Unit 067 Essay

2438 Words10 Pages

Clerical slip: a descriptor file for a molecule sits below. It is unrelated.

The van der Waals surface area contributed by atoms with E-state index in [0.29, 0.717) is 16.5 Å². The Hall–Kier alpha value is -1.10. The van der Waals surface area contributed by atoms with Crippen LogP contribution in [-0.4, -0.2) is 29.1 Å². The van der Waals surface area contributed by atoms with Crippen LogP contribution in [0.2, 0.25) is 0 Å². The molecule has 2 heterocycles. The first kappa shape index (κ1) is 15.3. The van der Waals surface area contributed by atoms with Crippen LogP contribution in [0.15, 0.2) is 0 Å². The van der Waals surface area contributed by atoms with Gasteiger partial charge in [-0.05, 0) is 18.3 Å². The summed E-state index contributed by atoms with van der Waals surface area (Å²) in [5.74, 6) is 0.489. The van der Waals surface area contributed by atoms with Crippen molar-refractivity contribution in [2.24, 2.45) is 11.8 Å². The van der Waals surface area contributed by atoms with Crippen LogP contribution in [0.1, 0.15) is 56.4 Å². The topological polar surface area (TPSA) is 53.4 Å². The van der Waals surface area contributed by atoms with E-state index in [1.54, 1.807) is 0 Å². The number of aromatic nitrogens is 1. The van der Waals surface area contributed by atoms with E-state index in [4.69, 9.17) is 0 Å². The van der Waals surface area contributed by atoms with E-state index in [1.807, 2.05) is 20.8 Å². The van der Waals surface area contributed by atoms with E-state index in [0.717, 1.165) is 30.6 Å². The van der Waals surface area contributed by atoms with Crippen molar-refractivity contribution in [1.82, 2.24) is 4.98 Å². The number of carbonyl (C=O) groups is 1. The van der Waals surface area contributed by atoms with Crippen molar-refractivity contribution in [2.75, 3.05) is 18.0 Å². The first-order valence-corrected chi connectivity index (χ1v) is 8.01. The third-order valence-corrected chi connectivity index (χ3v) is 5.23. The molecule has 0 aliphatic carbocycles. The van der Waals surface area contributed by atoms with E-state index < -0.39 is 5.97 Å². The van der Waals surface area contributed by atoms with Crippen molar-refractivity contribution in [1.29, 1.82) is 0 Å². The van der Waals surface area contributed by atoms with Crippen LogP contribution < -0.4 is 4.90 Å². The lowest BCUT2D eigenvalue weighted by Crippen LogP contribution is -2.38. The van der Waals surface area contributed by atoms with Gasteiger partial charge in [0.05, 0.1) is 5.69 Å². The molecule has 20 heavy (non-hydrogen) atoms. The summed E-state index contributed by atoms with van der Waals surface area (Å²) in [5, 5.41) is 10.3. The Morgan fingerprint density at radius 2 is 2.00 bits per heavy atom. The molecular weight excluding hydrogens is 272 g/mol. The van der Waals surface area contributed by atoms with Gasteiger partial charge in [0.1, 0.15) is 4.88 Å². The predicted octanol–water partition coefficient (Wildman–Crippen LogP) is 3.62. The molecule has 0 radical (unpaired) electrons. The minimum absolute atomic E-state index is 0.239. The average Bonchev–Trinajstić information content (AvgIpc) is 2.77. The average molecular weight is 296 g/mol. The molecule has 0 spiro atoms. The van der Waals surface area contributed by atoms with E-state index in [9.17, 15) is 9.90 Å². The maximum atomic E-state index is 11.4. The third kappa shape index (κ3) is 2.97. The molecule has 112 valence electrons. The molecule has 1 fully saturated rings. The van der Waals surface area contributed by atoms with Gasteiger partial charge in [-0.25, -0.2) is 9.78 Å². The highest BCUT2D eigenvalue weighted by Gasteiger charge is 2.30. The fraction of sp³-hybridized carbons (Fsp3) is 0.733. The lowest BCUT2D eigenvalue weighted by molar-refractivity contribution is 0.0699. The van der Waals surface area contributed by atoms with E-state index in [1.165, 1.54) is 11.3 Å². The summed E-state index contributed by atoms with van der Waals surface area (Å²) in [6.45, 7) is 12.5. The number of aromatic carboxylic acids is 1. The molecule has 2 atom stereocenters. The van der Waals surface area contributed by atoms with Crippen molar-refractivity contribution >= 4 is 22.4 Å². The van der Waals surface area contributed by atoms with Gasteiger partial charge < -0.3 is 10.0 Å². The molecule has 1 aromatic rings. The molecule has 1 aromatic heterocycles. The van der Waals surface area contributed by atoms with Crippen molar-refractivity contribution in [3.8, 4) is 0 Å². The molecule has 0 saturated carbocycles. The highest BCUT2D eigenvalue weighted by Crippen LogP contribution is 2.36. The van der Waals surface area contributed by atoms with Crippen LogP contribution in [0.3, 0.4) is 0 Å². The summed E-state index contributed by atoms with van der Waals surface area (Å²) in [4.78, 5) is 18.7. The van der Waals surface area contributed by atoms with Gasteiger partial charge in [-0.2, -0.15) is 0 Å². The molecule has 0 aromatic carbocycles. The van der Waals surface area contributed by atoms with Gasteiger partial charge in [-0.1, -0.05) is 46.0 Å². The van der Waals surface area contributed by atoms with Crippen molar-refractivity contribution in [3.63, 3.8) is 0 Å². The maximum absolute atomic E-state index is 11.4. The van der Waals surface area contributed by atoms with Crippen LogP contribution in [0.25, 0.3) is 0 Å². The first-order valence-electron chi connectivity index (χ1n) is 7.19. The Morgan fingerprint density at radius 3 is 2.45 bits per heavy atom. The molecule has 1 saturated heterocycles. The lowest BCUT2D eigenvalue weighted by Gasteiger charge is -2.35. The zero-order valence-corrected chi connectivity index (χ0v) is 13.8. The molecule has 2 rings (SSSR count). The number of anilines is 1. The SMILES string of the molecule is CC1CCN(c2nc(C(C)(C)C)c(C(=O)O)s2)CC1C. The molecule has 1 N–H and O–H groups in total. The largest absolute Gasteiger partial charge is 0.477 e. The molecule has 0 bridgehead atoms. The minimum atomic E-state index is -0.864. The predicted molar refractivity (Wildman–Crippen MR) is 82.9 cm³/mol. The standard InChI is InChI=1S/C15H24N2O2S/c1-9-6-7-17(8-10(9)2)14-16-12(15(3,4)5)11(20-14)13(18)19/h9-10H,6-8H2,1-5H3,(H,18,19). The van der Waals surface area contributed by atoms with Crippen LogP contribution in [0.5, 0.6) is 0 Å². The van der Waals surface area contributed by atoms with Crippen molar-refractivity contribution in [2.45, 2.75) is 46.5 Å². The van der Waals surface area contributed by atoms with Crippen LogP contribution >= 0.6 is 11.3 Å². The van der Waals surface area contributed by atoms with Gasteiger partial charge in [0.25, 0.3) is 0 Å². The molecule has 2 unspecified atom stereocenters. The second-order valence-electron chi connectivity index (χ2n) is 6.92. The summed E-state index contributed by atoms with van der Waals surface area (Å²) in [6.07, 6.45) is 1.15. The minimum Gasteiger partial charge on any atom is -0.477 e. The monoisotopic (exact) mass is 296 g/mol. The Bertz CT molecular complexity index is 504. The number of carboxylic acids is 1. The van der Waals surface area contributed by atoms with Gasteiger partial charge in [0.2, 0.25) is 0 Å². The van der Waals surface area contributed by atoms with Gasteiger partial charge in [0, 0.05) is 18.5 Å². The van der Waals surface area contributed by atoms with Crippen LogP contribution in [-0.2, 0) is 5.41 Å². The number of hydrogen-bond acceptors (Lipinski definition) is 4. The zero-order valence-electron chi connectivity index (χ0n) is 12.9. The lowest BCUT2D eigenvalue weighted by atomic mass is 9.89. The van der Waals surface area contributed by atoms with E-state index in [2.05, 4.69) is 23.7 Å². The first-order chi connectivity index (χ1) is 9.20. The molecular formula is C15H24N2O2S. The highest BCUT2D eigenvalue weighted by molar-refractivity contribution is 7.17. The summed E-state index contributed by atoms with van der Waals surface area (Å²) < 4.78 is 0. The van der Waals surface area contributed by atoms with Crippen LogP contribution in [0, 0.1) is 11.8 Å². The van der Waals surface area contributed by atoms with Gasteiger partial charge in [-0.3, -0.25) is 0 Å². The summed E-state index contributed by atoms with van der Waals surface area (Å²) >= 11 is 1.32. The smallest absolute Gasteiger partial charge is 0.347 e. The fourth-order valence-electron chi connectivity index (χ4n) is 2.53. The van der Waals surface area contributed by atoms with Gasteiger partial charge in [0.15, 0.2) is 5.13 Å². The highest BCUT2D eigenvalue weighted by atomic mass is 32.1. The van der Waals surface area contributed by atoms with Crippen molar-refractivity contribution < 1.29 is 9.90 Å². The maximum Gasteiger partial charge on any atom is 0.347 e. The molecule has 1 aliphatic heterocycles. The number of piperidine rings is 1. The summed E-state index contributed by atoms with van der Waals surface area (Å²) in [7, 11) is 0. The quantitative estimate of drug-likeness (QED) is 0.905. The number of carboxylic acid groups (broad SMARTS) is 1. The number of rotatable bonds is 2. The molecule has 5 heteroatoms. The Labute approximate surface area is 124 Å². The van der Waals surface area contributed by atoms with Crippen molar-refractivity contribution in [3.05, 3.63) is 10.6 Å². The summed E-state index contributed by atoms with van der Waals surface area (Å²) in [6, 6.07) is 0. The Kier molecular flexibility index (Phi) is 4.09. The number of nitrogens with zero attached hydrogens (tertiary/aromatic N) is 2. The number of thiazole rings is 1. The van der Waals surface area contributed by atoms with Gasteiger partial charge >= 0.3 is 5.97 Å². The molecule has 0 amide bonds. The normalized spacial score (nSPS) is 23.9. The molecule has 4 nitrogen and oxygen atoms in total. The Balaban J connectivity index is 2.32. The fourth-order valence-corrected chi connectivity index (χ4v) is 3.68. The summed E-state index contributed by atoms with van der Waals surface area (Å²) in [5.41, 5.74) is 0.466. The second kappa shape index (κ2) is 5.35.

Outcome 1 The early year’s sector in the UK at the current moment is complex. Unlike in many other European countries, it was not developed by a government policy in pursuit of specific aims, but emerged in an ad hoc fashion in response to families requirements based on changing social and economic factors. For example, during the Second World War women were needed in greater numbers in the workforce to replace men serving in the armed forces, so nurseries were set up to care for the children whose mothers went out to work in factories and offices etc. However, when the war came to an end and the men came back for their jobs, a lot of nurseries were closed. In the second half of the twentieth century, public expenditure on early year’s provisions focused on families who presented social need and difficulties. Local authority day nurseries and nursery schools catered primarily for children at risk of harm or deprivation, mostly in urban and deprived areas. Otherwise, early years provision was provided by the private sector; childminders, nannies and a few private nurseries. They were regulated by the 1948 Nurseries and Childminders Act, which was followed by the stronger Childcare Act 1989 and the Care Standards Act 2000. In the 1960s, the playgroup movement developed when parents took the initiative to set up and run provision for their own children to learn through play in village and church halls and other community facilities. Requirements for provision of care for their young children vary as some parents need their children to be in a setting where they will be safe and able to participate in play and learning experiences for all or part of the day while the parents work or study. Some parents want to stay with their children while they socialise, some parents want their children to spend time in a setting which offers services explicitly aimed at young
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